Objective: Isolated experiments suggest that global cerebral edema is a sequela of large hemispheric ischemic lesions, presumably as an extension of the initial ischemic insult into areas of vital, noninjured tissue. Diuretics and osmotic agents are controversial and poorly defined therapeutic modalities after large infarction. By using a rat model of middle cerebral artery occlusion (MCAO), we tested the hypothesis that significant edema occurs in the contralateral uninjured hemisphere and that this postischemic complication can be manipulated by hypertonic saline therapy. Design: Prospective laboratory animal study. Setting: Research laboratory in a teaching hospital. Subjects: Halothane-anesthetized, male Wistar rats. Interventions: Under controlled conditions of normoxia, normocarbia, and normothermia, rats were subjected to 2 hrs of MCAO. Measurements and Main Results: Adequacy of MCAO and reperfusion was assessed by laser Doppler flowmetry. All animals except naive rats received continuous infusion of 0.9% saline at 0.5 mL/hr throughout the experiment. Brains were harvested, and tissue water content was estimated by comparing the wet-to-dry weight ratios of ipsilateral and contralateral cerebral hemispheres at 12 hrs, 24 hrs, or 2, 3, or 7 days postischemia. Naive and sham-operated rats served as control cohorts. In a second series of randomized experiments, wet-to-dry weight ratios were determined in rats treated with continuous intravenous infusion of 7.5% hypertonic saline (0.5 mL/hr; acetate/chloride, 50:50) and were compared with well-studied antiedema therapy: 20% mannitol (2.5 g/kg bolus every 6 hrs) or furosemide (2.5 mg/kg bolus every 6 hrs). Treatments were started at 24 hrs of reperfusion, and brain water was assessed at 2 days of reperfusion. In a third series of experiments, wet-to-dry ratios were determined in brains harvested at 2 days of reperfusion from rats that were subjected to 2 hrs of MCAO and did not receive any intravenous fluids. All values are mean ± SEM. There were no differences between sham-operated and naive control cohorts. At 24 hrs of reperfusion, water content was higher in both ipsilateral ischemic (82.80 ± 0.86%) and contralateral hemispheres (80.53 ± 0.29%), compared with naive animals (ipsilateral, 79.62 ± 0.12%; contralateral, 79.53 ± 0.13%). Maximal cerebral edema was measured at 2 days in both hemispheres (ipsilateral, 83.94 ± 0.47%; contralateral, 80.63 ± 0.13%). Edema was present for up to 3 days in contralateral tissue (80.27 ± 0.26%) and persisted to 7 days in the injured hemisphere (81.07 ± 0.34%). Maximal edema (as assessed at 2 days postocclusion) was robustly attenuated with hypertonic saline therapy (ipsilateral, 81.59 ± 0.52%; contralateral, 78.44 ± 0.22%). The efficacy of hypertonic saline was equivalent to furosemide (ipsilateral, 82.09 ± 0.50%; contralateral, 79.13 ± 0.17%) but less robust than mannitol (ipsilateral, 79.89 ± 0.36%; contralateral, 78.73 ± 0.17%). Conclusions: These data demonstrate that cerebral edema persists in both injured and contralateral hemispheres for days after MCAO. The global, maximal increase in brain water is responsive to continuous 7.5% hypertonic saline treatment begun at 24 hrs postischemia and to standard diuretic/osmotic agents. These results may have implications for diuretic and osmotic therapy in clinical ischemic stroke.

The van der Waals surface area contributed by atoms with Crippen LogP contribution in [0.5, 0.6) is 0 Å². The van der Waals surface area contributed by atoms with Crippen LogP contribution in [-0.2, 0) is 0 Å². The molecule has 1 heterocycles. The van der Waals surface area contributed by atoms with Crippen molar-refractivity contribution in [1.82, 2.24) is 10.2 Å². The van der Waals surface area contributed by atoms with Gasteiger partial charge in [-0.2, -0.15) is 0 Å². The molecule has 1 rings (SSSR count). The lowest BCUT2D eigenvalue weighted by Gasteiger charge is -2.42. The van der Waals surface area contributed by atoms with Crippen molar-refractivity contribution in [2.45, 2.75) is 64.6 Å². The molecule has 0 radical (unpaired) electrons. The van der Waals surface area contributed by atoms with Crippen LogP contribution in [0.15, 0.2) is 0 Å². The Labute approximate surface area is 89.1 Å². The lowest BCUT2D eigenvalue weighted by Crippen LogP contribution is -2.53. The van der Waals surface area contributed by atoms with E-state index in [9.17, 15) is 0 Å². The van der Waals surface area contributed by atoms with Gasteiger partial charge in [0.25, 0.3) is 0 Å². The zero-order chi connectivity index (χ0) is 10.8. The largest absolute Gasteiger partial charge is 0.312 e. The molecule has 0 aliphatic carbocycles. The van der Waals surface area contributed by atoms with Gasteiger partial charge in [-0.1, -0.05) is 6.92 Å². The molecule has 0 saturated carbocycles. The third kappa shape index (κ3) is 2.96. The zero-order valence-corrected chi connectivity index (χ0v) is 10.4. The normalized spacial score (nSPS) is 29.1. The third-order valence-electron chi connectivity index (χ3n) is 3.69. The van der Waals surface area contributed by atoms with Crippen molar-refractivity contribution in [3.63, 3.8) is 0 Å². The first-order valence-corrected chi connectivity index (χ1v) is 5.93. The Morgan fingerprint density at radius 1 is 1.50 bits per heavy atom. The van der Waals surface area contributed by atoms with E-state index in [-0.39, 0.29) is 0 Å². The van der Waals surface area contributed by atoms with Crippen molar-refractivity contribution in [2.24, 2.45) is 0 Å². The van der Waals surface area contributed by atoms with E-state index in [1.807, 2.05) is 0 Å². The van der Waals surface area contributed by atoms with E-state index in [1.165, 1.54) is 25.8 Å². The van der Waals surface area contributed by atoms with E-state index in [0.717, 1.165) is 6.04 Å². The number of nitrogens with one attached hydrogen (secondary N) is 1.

- Focal cerebral ischemia
- Hypertonic saline
ASJC Scopus subject areas
- Critical Care and Intensive Care Medicine